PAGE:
Employers face many urgent issues in responding to the US outbreak of the novel coronavirus, COVID‑19.  The disease has forced employers to develop and implement workplace safety, mitigation, and business continuity plans.  These may include allowing employees to work from home or from alternate unaffected worksites, as well as outsourcing I-9 document reviews to agents in remote locations. Economic slowdowns have occurred in some sectors due to the global pandemic, requiring some companies to consider or implement temporary employee furloughs or even reductions in force.

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As Forbes has reported, US Immigration & Customs Enforcement has begun visiting the work sites of foreign students with employment authorization based on STEM degrees and employment with E-Verify employers (commonly known as “STEM OPT”).  While authority to conduct such site visits was part of regulations issued more than 3 years ago, during the

In 2018, the Department of Homeland Security (DHS) announced that it will terminate the temporary protected status (TPS) program for nationals of El Salvador on September 9, 2019.  Employment authorization documents (EADs) held by qualifying individuals that expired on March 9, 2018, were automatically extended through September 5, 2018, providing applicants time to apply for

On Tuesday, July 30, 2019, the U.S. Department of Justice (DOJ) announced a settlement agreement with United General Bakery, Inc. based in Phoenix, Arizona. The agreement resolved a DOJ investigation into whether the company discriminated against authorized workers based on their citizenship status when verifying their work authorization in violation of the Immigration and Nationality Act (INA).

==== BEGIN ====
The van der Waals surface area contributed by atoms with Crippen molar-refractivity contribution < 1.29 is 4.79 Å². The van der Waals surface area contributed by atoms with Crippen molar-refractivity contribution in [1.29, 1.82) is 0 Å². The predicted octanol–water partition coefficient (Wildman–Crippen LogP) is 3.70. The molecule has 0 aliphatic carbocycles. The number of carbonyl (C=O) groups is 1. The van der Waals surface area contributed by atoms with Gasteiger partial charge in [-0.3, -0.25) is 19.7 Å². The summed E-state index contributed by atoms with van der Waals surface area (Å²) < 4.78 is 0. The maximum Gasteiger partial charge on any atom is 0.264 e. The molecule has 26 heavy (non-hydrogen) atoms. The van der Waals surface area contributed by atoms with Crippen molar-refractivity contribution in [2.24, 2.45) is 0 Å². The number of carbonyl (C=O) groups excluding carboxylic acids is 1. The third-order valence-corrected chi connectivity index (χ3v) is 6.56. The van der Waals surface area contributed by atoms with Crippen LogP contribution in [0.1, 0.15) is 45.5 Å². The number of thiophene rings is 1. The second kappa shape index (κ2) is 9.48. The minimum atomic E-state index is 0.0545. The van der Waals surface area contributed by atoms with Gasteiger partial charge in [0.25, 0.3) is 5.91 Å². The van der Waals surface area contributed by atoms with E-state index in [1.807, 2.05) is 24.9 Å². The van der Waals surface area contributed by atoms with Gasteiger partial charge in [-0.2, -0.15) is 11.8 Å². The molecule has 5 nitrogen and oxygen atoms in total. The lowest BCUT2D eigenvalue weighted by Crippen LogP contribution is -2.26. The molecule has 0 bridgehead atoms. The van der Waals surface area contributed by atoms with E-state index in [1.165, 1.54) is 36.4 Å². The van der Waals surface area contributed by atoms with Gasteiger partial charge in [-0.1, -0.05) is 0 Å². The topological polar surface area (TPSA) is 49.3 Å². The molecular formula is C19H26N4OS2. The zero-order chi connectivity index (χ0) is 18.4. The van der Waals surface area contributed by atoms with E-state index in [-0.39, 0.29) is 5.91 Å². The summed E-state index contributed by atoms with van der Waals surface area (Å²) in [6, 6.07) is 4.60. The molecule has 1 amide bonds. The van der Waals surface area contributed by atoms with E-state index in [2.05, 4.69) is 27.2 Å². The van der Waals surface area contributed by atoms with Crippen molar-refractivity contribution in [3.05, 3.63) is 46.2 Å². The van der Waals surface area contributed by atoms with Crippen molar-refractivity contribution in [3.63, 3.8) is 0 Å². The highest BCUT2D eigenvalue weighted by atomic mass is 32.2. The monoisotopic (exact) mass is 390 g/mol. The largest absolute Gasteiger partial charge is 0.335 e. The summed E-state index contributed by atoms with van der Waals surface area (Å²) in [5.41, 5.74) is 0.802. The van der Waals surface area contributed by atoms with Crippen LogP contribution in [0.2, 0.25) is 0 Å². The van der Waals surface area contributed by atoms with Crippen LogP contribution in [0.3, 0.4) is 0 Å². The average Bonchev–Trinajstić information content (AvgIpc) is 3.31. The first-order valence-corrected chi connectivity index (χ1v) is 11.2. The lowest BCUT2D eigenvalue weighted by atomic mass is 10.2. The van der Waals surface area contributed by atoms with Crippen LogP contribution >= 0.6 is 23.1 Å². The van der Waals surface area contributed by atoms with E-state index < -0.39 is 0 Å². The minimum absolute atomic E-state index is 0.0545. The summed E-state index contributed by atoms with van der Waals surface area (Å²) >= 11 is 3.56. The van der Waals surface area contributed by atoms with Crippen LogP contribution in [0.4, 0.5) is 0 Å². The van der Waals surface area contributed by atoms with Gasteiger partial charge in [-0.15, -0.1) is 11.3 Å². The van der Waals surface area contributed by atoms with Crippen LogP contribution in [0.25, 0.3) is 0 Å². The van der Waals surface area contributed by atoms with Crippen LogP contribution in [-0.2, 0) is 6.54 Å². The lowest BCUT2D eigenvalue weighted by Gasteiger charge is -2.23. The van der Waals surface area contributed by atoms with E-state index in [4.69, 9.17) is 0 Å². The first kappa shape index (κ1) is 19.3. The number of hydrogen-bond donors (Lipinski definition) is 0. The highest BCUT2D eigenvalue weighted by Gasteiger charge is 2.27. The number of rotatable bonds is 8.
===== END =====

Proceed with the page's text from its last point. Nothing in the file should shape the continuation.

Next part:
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Since mid-June, the White House has been promising massive U.S. Immigration and Customs Enforcement (ICE) coordinated immigration raids around the country.  The goal: arrest and quickly remove approximately 2,000 recently arrived individuals with deportation orders.  This, according to the White House, would serve as a deterrent to others seeking to enter the U.S. unlawfully.  The

US Immigration and Customs Enforcement (ICE) has broad authority to investigate and enforce Form I-9 compliance, but employers have rights and responsibilities, too.  Understanding these rights and responsibilities is critical to surviving an ICE worksite enforcement investigation.

Employers cannot hire workers who are unauthorized to work in the United States and must verify the identity

Thought the Social Security Administration (SSA) no-match letters were a thing of the past? Check your snail mail. In March, SSA began sending Employer Correction Request Notices – officially called EDCORs – to employers whose payroll records do not match SSA records. SSA has not released official numbers, but it is reported that more than 575,000 employers received EDCORs over the last two months.
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On April 3rd, U.S. Immigration and Custom Enforcement’s (ICE) largest worksite compliance operation hit the private company CVE Technology Group (CVE) and four of CVE’s staffing companies in Texas.  ICE executed criminal search warrants and arrested approximately 280 CVE employees who, according to ICE, were working unlawfully.  Each arrested employee will be fingerprinted

During the government shutdown, lasting from December 22, 2018 through January 25, 2019, employers were required to complete and retain Form I-9, Eligibility Employment Verification, for each individual hired during the shutdown, even though E-Verify services were unavailable. However, it was recently announced that E-Verify resumed operations on January 28, 2019 and participating employers have